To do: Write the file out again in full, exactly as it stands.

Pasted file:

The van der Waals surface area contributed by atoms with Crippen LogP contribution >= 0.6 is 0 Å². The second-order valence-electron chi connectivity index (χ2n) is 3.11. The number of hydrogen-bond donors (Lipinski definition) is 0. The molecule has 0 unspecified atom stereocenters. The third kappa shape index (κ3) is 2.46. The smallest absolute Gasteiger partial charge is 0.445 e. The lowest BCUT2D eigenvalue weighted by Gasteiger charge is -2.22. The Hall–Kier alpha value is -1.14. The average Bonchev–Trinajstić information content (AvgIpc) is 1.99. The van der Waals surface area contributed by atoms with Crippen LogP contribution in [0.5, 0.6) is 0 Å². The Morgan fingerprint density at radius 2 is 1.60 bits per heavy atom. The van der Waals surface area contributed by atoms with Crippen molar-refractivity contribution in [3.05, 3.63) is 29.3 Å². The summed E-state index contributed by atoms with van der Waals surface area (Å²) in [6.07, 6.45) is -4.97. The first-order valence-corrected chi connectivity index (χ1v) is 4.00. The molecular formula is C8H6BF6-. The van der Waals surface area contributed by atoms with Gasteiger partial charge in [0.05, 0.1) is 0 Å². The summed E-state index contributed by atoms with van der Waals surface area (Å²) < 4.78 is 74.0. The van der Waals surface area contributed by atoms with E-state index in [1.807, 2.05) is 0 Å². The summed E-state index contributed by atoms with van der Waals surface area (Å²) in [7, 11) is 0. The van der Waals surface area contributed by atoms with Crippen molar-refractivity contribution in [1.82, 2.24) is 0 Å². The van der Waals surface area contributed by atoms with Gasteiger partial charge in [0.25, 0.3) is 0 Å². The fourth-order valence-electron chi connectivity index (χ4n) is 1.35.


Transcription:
The van der Waals surface area contributed by atoms with Crippen LogP contribution >= 0.6 is 0 Å². The second-order valence-electron chi connectivity index (χ2n) is 3.11. The number of hydrogen-bond donors (Lipinski definition) is 0. The molecule has 0 unspecified atom stereocenters. The third kappa shape index (κ3) is 2.46. The smallest absolute Gasteiger partial charge is 0.445 e. The lowest BCUT2D eigenvalue weighted by Gasteiger charge is -2.22. The Hall–Kier alpha value is -1.14. The average Bonchev–Trinajstić information content (AvgIpc) is 1.99. The van der Waals surface area contributed by atoms with Crippen LogP contribution in [0.5, 0.6) is 0 Å². The Morgan fingerprint density at radius 2 is 1.60 bits per heavy atom. The van der Waals surface area contributed by atoms with Crippen molar-refractivity contribution in [3.05, 3.63) is 29.3 Å². The summed E-state index contributed by atoms with van der Waals surface area (Å²) in [6.07, 6.45) is -4.97. The first-order valence-corrected chi connectivity index (χ1v) is 4.00. The molecular formula is C8H6BF6-. The van der Waals surface area contributed by atoms with Gasteiger partial charge in [0.05, 0.1) is 0 Å². The summed E-state index contributed by atoms with van der Waals surface area (Å²) < 4.78 is 74.0. The van der Waals surface area contributed by atoms with E-state index in [1.807, 2.05) is 0 Å². The summed E-state index contributed by atoms with van der Waals surface area (Å²) in [7, 11) is 0. The van der Waals surface area contributed by atoms with Crippen molar-refractivity contribution in [1.82, 2.24) is 0 Å². The van der Waals surface area contributed by atoms with Gasteiger partial charge in [0.25, 0.3) is 0 Å². The fourth-order valence-electron chi connectivity index (χ4n) is 1.35.